1. One of the reasons I am not a professional blacksmith is that it’s not a profession that can adequately support oneself in the South of England. Great to have some of the skills and the background, not sorry not to have the hand-to-mouth existence.

        1. Hi Jenny,
          I suggest you have a look at BABA, the British Artist Blacksmiths Association. There are quite a lot of talented people making a good living from blacksmithing in the UK today. I’m not one of them, since I live in Herefordshire, where we are literally awash with the world’s best blacksmiths, but since you’re down south, you could probably earn decent money just making decorative custom gates!

          1. Mea culpa! Sorry, just realised that you’re the author, so of course you already know… I didn’t read the commenter names. Apologies for the likely unneeded “explanation”.

  2. Very interesting, and a joy to read!

    Before, I would have thought it should be hard to hammer it, but nothing can beat a first person experience:
    “I have only ever worked it once, my dad had a piece as part of a heritage restoration job, and we tried working it for curiosity’s sake. “Like hammering butter” is how I’d describe it, after working mild steel.”

    Didn’t saw it coming, thanks for sharing

  3. As a kid, I grew up on the coast of SouthEast Alaska, and had the chance to explore hundreds of miles of island coasts while growing up. Due to the extremely corrosive nature of a temperate rain forest located next to the ocean, often the only sign of previous habitation from 50 years ago or earlier were tell tale remnants of rusting steel mixed into the rocks on the beaches. Much of it was unrecognizable, but quite a bit of it that remained had a “fibrous” look to it, and it was quite malleable by hand when bending rods or thin planking spikes. It seemed to last much longer than regular steel. I even found a few large steam boilers that looked like they used wrought iron for some of the bolts. I’m sure that some of it still remains to this day, once it was covered in a few inches of mud, corrosion would effectively stop. I remember some very large, old pieces being removed from where they were covered by the shallow sea bottom mud, and they still had a clean grey iron finish once they were rinsed.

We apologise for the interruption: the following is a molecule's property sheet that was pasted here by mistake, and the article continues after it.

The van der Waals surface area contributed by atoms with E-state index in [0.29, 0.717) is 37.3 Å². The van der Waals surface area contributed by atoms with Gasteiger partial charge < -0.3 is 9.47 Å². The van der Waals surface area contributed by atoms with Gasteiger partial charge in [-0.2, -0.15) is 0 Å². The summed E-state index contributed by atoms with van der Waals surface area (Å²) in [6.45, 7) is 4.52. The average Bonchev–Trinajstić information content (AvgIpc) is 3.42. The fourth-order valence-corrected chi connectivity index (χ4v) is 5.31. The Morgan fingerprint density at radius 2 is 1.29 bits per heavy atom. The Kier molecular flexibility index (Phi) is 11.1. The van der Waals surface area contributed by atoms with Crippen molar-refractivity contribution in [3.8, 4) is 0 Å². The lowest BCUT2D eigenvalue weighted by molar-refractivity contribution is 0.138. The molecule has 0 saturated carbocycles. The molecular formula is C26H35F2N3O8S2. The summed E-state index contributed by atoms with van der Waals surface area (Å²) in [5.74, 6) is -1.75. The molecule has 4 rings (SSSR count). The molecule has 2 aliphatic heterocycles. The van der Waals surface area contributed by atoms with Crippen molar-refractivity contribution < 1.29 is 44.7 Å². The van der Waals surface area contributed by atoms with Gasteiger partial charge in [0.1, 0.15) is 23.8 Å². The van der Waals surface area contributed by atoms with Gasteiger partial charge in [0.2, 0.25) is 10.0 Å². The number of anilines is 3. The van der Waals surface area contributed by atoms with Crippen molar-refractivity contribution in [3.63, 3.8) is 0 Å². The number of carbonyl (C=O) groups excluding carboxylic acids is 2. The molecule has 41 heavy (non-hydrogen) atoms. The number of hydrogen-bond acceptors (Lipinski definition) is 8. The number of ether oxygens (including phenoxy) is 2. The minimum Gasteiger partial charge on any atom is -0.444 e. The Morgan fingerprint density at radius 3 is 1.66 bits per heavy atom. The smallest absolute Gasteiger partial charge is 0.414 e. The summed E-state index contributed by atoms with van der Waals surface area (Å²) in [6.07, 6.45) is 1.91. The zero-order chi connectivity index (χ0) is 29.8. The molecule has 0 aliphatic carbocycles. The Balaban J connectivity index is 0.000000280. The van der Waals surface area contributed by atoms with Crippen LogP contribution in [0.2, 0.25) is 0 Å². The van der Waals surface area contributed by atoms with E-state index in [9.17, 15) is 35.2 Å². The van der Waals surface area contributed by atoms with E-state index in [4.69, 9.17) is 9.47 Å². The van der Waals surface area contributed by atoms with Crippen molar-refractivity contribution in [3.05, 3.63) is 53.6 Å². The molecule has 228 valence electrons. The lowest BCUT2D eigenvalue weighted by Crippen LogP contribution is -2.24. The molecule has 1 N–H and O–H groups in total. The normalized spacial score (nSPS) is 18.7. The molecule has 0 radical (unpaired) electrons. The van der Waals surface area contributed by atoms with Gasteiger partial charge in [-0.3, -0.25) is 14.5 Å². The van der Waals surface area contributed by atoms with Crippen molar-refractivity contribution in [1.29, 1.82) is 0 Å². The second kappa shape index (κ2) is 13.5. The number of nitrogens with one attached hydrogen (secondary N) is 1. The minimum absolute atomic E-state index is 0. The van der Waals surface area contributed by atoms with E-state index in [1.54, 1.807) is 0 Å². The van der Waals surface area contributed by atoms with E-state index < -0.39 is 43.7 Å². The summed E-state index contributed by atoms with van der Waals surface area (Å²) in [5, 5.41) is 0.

1. Wrought iron is more resilient against rust. It has something to do with the grain structure because corrosion can’t advance very far before unvelining one of those fibrous lamelles made of slag and stop there. The corrosion advances in thin bands, and takes longer to get through to the middle.

      The main reason though appears to be the chemical composition of the slag, because this is beaten pig steel and not pure iron, so it often has nickel, copper, phosphorous, tin etc. which make it a kind of poor man’s stainless steel. High sulfur or chlorine content makes it worse for corrosion though.

      1. Reason being that in ironmaking, pig iron is made in a bloomery which doesn’t get hot enough to actually melt the iron. It comes out as a sintered sponge, which is then beaten to crush the mineral slag into dust and get the little nodules of iron to combine into a solid piece. That’s where the slag inclusions come from.

        1. This sounds like a very modern process for making composites, if you started with a mix of other components being sintered together. Are/were any other materials made this way?

        2. Pig iron isn’t sponge iron. The name doesn’t refer on the process used (as many blast furnaces still produce pig iron) it refers to the carbon content. Pig iron has iron content above that of cast iron and thus needs further refined to be of use.

      2. Highly corroded pieces would would often appear to be wrapped in an outer layer of thick rusted fibers that were in the process of separating, as the purer iron between them rusted away first.

          1. That would make it more like damascus steel. The microstructure would be different, since the inclusions come in thin bands rather than being evenly diffused.

        1. Jenny, never ever believe something because people with titles said they checked already. Encouraging this just makes it look like you’re being obstinate. Perhaps some blacksmiths couldn’t find it, and said so, and yet it existed? Maybe they sell everything they make and so it is hard to find out about it because they’re not motivated to get the word out? Maybe people who buy it don’t tell people where, because they don’t want the price to go up.